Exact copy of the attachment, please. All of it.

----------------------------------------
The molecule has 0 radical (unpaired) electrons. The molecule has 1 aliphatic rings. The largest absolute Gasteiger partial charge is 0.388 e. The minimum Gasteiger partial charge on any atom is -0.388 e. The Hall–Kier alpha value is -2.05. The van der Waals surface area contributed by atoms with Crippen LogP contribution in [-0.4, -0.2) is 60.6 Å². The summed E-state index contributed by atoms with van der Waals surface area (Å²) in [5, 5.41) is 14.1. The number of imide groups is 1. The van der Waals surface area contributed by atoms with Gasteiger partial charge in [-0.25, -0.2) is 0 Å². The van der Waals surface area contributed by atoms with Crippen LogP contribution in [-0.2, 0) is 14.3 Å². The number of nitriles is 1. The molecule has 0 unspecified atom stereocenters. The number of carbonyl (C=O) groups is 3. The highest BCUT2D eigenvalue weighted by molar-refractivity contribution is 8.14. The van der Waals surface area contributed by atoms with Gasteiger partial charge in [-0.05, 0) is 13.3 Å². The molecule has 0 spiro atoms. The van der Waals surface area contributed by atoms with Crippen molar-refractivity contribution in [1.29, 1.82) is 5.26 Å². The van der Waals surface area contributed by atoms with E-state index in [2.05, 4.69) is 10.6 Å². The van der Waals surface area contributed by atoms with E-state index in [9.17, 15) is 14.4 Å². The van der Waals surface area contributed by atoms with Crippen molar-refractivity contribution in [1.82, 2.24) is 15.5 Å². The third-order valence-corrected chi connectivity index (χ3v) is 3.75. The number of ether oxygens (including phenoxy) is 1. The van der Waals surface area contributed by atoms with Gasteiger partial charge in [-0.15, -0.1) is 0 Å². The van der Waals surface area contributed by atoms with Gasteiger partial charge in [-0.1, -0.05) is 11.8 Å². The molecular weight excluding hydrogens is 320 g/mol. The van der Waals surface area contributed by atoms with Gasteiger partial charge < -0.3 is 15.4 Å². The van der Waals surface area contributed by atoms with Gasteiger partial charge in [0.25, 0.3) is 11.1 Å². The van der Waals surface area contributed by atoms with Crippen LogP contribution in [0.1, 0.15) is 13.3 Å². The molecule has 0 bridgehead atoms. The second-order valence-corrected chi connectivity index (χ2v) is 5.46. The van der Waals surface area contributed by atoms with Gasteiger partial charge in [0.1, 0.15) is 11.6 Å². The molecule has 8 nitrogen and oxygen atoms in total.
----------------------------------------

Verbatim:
The molecule has 0 radical (unpaired) electrons. The molecule has 1 aliphatic rings. The largest absolute Gasteiger partial charge is 0.388 e. The minimum Gasteiger partial charge on any atom is -0.388 e. The Hall–Kier alpha value is -2.05. The van der Waals surface area contributed by atoms with Crippen LogP contribution in [-0.4, -0.2) is 60.6 Å². The summed E-state index contributed by atoms with van der Waals surface area (Å²) in [5, 5.41) is 14.1. The number of imide groups is 1. The van der Waals surface area contributed by atoms with Gasteiger partial charge in [-0.25, -0.2) is 0 Å². The van der Waals surface area contributed by atoms with Crippen LogP contribution in [-0.2, 0) is 14.3 Å². The number of nitriles is 1. The molecule has 0 unspecified atom stereocenters. The number of carbonyl (C=O) groups is 3. The highest BCUT2D eigenvalue weighted by molar-refractivity contribution is 8.14. The van der Waals surface area contributed by atoms with Gasteiger partial charge in [-0.05, 0) is 13.3 Å². The molecule has 0 spiro atoms. The van der Waals surface area contributed by atoms with Crippen molar-refractivity contribution in [1.29, 1.82) is 5.26 Å². The van der Waals surface area contributed by atoms with E-state index in [2.05, 4.69) is 10.6 Å². The van der Waals surface area contributed by atoms with E-state index in [9.17, 15) is 14.4 Å². The van der Waals surface area contributed by atoms with Crippen molar-refractivity contribution in [1.82, 2.24) is 15.5 Å². The third-order valence-corrected chi connectivity index (χ3v) is 3.75. The number of ether oxygens (including phenoxy) is 1. The van der Waals surface area contributed by atoms with Gasteiger partial charge in [-0.15, -0.1) is 0 Å². The van der Waals surface area contributed by atoms with Gasteiger partial charge in [-0.1, -0.05) is 11.8 Å². The molecular weight excluding hydrogens is 320 g/mol. The van der Waals surface area contributed by atoms with Gasteiger partial charge < -0.3 is 15.4 Å². The van der Waals surface area contributed by atoms with Gasteiger partial charge in [0.25, 0.3) is 11.1 Å². The van der Waals surface area contributed by atoms with Crippen LogP contribution in [0.1, 0.15) is 13.3 Å². The molecule has 0 bridgehead atoms. The second-order valence-corrected chi connectivity index (χ2v) is 5.46. The van der Waals surface area contributed by atoms with Gasteiger partial charge in [0.1, 0.15) is 11.6 Å². The molecule has 8 nitrogen and oxygen atoms in total.